Pembrokeshire blue marlin in Natural History Museum
A rare blue marlin which washed up on a Pembrokeshire beach has a new home at London's Natural History Museum.
The 13ft-long (4m) fish discovered at Freshwater East caused a stir among locals, as it was originally thought to have been a swordfish.
It has since been identified as only the third blue marlin to be found in the UK, and the first full one to be recovered.
The museum said it hoped it would now be studied by its research department.
After it was discovered, the fish was inspected by Milford Haven Coastguard and Pembrokeshire Coast National Park Authority, before it was reported to the UK Cetacean Strandings Investigation Programme.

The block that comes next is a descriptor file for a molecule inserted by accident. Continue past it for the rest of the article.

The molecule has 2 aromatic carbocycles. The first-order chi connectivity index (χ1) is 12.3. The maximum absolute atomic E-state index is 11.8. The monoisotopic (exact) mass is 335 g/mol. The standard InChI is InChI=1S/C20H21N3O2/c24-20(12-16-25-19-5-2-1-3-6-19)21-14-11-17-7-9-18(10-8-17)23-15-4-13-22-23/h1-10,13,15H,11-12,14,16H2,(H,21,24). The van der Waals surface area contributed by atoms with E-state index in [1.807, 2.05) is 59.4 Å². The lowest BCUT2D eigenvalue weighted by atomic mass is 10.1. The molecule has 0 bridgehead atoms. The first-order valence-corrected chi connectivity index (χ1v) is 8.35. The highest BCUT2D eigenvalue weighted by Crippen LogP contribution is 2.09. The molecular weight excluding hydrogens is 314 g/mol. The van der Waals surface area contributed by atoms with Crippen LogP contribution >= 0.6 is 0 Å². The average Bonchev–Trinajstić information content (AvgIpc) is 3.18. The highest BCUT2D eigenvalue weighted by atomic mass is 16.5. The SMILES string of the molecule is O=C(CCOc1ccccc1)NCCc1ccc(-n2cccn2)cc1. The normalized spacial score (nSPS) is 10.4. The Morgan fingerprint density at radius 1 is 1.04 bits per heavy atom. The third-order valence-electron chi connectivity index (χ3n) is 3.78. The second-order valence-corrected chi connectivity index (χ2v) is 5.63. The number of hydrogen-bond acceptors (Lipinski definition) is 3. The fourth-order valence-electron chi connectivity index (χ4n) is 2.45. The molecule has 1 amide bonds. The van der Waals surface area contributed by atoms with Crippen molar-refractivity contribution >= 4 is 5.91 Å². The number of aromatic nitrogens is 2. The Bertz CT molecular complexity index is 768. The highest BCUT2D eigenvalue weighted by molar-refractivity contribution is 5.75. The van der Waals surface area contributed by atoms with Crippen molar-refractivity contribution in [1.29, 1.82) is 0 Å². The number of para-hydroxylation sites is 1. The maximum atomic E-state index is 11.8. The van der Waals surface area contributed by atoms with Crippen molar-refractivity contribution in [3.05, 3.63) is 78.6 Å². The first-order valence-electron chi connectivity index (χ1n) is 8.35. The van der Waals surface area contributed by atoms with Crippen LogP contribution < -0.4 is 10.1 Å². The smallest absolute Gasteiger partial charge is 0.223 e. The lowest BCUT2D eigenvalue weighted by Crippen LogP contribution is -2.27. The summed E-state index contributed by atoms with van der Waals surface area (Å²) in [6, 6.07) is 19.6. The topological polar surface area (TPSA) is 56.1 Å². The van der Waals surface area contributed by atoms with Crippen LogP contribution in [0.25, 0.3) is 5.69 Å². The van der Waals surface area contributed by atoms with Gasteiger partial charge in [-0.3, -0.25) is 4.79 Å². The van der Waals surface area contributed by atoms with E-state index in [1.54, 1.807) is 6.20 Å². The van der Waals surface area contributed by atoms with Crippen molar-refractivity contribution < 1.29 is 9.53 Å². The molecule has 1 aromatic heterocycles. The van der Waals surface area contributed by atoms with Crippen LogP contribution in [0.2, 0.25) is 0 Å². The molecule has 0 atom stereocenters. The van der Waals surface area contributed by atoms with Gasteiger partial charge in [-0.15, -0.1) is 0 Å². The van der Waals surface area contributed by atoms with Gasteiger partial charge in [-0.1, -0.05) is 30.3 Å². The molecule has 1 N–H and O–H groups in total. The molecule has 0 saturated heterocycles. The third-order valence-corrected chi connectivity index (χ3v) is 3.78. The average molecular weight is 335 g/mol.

A day later experts from the Natural History Museum's department of life sciences came to collect it.
Senior fish curator Oliver Crimmen said staff were delighted by the find.
"The flies had started to take an interest in it but we were amazed it was in such good condition," he said.
"I'm hopeful it will go to our research department and provide us with a valuable subject for science," he added, saying he hoped it might eventually go on display at the museum.
Blue marlin spend most of their life in the open sea, far from land, and are more often associated with warmer waters.
Two of the three which have washed up in the UK were found in Pembrokeshire - the first in Saundersfoot in 2008, but it was not good enough to be preserved.